Run mutation, update cache

Now let's do the integration part.

Firstly, we need to handle the state of the form's input element. We will use React's useReducer hook for that. Add the following code to src/todo/TodoInput.re.

+type state = {
+ text: string
+};
+type action = HandleTextChange(string);
[@react.component]
let make = (~isPublic: bool) => {
+ let (state, dispatch) = React.useReducer((state, action) => {
+ let HandleTextChange(text) = action;
+ { text: text }
+ }, { text: "" });
<form className="formInput">
<input
className="input"
placeholder="What needs to be done?"
+ value=state.text
+ onChange={
+ event => {
+ dispatch(HandleTextChange(ReactEvent.Form.target(event)##value));
+ }
+ }
/>
<i className="inputMarker fa fa-angle-right" />
</form>
}

Now, we have the text value of the input element in the state variable called text. Next, lets pass this text value from state and the isPublic value from the props as query variables to our Mutation.

Passing query variables

To add query variables to the mutation, lets use the make method exposed by the query module InsertMyTodo that we defined in the previous section. Just add the following code before returning the JSX.

let insertTodoMutation = GraphQLQueries.InsertMyTodo.make(~todo=state.text, ~isPublic=isPublic, ());

Now you can access the variables by using variables field in the insertTodoMutation object like insertTodoMutation##variables.

Firing the mutation

Let us wrap our JSX with the InsertMyTodoMutation component that we defined in the last section. This component provides the mutate function as an argument to its render prop function. We can use this mutate function in the onSubmit handler of our form.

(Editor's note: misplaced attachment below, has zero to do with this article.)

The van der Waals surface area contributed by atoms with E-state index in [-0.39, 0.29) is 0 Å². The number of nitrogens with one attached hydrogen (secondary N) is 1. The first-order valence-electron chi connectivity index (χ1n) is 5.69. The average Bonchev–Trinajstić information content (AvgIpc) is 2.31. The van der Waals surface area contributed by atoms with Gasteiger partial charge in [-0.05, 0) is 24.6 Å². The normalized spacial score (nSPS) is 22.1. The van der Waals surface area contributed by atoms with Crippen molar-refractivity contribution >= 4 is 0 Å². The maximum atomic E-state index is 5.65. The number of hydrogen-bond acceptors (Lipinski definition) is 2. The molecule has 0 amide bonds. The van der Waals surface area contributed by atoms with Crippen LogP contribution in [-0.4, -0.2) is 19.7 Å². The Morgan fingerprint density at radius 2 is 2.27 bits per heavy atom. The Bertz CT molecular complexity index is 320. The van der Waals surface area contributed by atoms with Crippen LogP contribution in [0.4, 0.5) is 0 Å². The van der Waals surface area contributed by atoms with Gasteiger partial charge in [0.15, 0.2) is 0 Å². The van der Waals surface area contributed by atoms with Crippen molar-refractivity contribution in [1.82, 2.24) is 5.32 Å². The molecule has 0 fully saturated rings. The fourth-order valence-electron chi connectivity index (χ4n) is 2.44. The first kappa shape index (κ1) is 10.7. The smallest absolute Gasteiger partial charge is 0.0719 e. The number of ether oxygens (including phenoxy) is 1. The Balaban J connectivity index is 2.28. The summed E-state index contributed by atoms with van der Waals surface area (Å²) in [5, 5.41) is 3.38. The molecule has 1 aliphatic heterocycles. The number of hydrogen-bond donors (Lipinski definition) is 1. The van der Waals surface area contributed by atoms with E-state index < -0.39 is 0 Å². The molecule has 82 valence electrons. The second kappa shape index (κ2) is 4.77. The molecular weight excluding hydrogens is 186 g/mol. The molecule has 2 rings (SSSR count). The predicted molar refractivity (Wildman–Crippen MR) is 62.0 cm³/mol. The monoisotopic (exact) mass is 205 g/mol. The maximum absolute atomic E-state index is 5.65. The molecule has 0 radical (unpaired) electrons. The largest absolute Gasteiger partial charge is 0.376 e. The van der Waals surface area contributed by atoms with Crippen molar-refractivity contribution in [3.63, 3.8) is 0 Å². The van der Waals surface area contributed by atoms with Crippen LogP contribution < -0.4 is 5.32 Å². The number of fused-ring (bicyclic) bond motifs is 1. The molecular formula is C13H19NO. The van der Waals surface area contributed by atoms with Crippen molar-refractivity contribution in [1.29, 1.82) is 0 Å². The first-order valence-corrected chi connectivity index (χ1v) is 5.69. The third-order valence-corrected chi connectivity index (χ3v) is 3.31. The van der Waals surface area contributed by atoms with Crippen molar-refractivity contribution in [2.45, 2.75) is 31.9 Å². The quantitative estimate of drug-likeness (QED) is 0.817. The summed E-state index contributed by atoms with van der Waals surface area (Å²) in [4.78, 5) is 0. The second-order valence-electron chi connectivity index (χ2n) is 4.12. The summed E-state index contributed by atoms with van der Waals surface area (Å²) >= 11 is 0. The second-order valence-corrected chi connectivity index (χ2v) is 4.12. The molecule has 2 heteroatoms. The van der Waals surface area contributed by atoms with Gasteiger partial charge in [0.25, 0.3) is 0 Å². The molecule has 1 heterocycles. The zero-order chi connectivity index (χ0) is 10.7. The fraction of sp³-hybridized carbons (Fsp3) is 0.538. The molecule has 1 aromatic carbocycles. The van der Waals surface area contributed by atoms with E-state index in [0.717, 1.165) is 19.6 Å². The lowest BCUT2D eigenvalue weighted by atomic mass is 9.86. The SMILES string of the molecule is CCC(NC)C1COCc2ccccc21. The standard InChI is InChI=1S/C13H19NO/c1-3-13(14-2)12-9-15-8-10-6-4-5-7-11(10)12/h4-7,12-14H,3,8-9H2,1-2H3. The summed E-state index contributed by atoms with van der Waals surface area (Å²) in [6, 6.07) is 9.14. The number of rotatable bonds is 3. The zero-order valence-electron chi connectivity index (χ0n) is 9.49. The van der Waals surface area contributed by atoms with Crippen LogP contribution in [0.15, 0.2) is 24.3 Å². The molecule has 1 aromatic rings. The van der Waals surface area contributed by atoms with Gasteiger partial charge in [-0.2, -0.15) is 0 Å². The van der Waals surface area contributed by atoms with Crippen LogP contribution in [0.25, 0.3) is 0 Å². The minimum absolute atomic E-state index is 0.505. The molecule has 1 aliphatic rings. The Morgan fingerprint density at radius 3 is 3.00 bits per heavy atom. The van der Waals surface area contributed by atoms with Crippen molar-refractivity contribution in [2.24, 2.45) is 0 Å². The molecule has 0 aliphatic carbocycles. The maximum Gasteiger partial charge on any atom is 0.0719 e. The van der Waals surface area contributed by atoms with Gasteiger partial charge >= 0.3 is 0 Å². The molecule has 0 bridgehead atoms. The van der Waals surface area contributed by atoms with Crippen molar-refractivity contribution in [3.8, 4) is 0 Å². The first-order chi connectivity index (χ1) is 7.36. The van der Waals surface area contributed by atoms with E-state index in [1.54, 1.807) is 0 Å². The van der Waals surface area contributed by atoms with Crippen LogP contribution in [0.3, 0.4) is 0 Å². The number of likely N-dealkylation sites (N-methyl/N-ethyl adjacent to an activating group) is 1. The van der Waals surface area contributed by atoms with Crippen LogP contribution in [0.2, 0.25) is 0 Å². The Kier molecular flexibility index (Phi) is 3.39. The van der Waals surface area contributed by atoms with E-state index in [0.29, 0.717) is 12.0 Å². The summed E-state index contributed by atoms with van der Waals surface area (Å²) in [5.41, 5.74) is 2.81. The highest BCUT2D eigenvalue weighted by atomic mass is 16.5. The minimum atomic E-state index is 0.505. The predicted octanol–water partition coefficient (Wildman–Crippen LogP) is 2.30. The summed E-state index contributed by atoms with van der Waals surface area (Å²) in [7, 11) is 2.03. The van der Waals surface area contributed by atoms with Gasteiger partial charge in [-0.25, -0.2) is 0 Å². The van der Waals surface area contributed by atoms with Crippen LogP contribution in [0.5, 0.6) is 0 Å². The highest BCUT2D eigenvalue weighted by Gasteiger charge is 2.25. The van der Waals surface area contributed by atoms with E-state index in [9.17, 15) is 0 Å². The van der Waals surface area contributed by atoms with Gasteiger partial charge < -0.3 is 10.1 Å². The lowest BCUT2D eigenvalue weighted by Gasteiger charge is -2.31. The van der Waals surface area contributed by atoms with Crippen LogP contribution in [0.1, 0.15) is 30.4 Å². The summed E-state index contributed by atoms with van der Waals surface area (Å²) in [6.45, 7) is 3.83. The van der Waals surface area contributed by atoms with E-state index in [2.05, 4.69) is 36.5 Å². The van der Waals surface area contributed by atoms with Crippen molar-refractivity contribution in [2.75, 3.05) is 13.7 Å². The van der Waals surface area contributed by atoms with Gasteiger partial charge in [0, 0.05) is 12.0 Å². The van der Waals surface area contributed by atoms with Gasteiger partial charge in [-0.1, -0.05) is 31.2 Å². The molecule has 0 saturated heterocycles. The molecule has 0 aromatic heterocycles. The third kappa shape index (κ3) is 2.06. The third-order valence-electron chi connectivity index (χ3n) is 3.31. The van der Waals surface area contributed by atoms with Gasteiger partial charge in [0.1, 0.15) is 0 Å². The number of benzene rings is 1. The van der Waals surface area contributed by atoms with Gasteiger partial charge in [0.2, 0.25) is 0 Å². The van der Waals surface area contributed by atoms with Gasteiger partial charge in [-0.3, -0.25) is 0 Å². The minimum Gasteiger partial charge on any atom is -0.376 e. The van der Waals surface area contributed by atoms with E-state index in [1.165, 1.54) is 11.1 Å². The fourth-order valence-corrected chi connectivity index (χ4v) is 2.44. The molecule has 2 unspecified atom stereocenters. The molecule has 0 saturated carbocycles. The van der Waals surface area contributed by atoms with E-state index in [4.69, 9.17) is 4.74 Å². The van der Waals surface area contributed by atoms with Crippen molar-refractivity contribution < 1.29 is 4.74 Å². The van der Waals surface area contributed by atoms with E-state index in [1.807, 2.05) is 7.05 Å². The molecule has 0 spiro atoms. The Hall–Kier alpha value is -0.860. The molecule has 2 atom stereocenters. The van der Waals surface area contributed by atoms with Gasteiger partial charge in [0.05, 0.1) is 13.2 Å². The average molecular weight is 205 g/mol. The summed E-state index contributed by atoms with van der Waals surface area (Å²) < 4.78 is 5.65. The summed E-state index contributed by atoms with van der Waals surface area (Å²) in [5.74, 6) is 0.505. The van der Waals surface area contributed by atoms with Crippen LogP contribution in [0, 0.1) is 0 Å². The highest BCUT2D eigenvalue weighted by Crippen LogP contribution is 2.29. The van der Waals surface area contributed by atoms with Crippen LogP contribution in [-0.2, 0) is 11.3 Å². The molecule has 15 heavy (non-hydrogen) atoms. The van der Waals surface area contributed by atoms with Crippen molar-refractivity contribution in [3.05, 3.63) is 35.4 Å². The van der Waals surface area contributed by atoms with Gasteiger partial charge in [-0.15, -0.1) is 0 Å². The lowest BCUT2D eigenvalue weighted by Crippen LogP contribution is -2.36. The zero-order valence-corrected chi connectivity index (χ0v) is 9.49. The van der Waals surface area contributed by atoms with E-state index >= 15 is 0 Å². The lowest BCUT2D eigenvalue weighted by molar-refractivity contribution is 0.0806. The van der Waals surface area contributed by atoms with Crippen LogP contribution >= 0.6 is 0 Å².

type state = {
text: string
};
type action = HandleTextChange(string);
[@react.component]
let make = (~isPublic: bool) => {
let (state, dispatch) = React.useReducer((_, action) => {
let HandleTextChange(text) = action;
{ text: text }
}, { text: "" });
+ let insertTodoMutation = GraphQLQueries.InsertMyTodo.make(~todo=state.text, ~isPublic=isPublic, ());
+ <GraphQLQueries.InsertMyTodoMutation>
+ ...{
+ (mutate, _) => {
<form className="formInput">
<input
className="input"
placeholder="What needs to be done?"
value=state.text
onChange={
event => {
dispatch(HandleTextChange(ReactEvent.Form.target(event)##value));
}
}
/>
<i className="inputMarker fa fa-angle-right" />
</form>
+ }
+ }
+ </GraphQLQueries.InsertMyTodoMutation>
};

Now that we have the mutate function in our scope, let us call this function in the onSubmit handler of the form.

-<form className="formInput">
+<form className="formInput" onSubmit={
+ event => {
+ ReactEvent.Form.preventDefault(event);
+ mutate(
+ ~variables=insertTodoMutation##variables,
+ ()
+ ) |> ignore;
+ }
+}>

Afte this, if you type a todo and press enter, you can see the mutation in the network request being sent in your browser's dev tools. Look at the mutate function closely. We are calling it by passing the variables with an optional labelled argument called ~variables.

But the UI does not get updated unless you refresh the page. To update the UI after every mutation, we want to use another optional argument of the mutate function called refetchQueries. Lets use it as follows:

mutate(
~variables=insertTodoMutation##variables,
+ ~refetchQueries=[|"getMyTodos"|],
()
) |> ignore;

refetchQueries helps in keeping the local state and the server state in sync. It takes an array of query names and fetches syncs the data accordingly. In our case, we passed a query with operation name called getMyTodos because that's the data we wish to sync. Now if you try typing something and pressing enter, now you would see the UI being updated.

Lastly, you want to clear the textbox if the mutation is successful. To achieve that, add the following code to the form's event handler:

event => {
ReactEvent.Form.preventDefault(event);
mutate(
~variables=insertTodoMutation##variables,
~refetchQueries=[|"getMyTodos"|],
()
)
+ |> Js.Promise.then_(data => {
+ dispatch(HandleTextChange(""));
+ Js.Promise.resolve()
+ })
|> ignore;
}

The mutate function returns a promise. We are simply clearing off the textbox when the promise gets resolved i.e. when the mutation is successful.

Awesome! You have used your first Mutation component to fire a mutation.